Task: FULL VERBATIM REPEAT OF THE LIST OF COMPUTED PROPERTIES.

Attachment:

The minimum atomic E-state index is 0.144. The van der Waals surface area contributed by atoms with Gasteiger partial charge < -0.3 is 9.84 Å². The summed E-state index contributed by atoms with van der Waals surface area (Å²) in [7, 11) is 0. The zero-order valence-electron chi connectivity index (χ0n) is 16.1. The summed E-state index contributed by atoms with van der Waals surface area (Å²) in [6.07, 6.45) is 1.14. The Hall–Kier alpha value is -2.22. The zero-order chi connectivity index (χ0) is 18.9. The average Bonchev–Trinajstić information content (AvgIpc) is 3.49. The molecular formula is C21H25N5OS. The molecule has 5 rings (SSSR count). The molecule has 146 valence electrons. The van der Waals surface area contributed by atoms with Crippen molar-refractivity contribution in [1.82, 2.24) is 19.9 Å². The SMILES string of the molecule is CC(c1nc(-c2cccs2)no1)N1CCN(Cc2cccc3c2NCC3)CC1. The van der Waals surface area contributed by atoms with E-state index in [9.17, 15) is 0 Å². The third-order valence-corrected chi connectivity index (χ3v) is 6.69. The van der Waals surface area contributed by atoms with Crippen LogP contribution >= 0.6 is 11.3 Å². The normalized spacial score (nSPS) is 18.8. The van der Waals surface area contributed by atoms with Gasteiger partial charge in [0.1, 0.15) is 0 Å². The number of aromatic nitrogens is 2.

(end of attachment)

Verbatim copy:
The minimum atomic E-state index is 0.144. The van der Waals surface area contributed by atoms with Gasteiger partial charge < -0.3 is 9.84 Å². The summed E-state index contributed by atoms with van der Waals surface area (Å²) in [7, 11) is 0. The zero-order valence-electron chi connectivity index (χ0n) is 16.1. The summed E-state index contributed by atoms with van der Waals surface area (Å²) in [6.07, 6.45) is 1.14. The Hall–Kier alpha value is -2.22. The zero-order chi connectivity index (χ0) is 18.9. The average Bonchev–Trinajstić information content (AvgIpc) is 3.49. The molecular formula is C21H25N5OS. The molecule has 5 rings (SSSR count). The molecule has 146 valence electrons. The van der Waals surface area contributed by atoms with Crippen molar-refractivity contribution in [1.82, 2.24) is 19.9 Å². The SMILES string of the molecule is CC(c1nc(-c2cccs2)no1)N1CCN(Cc2cccc3c2NCC3)CC1. The van der Waals surface area contributed by atoms with E-state index in [9.17, 15) is 0 Å². The third-order valence-corrected chi connectivity index (χ3v) is 6.69. The van der Waals surface area contributed by atoms with Crippen LogP contribution >= 0.6 is 11.3 Å². The normalized spacial score (nSPS) is 18.8. The van der Waals surface area contributed by atoms with Gasteiger partial charge in [0.1, 0.15) is 0 Å². The number of aromatic nitrogens is 2.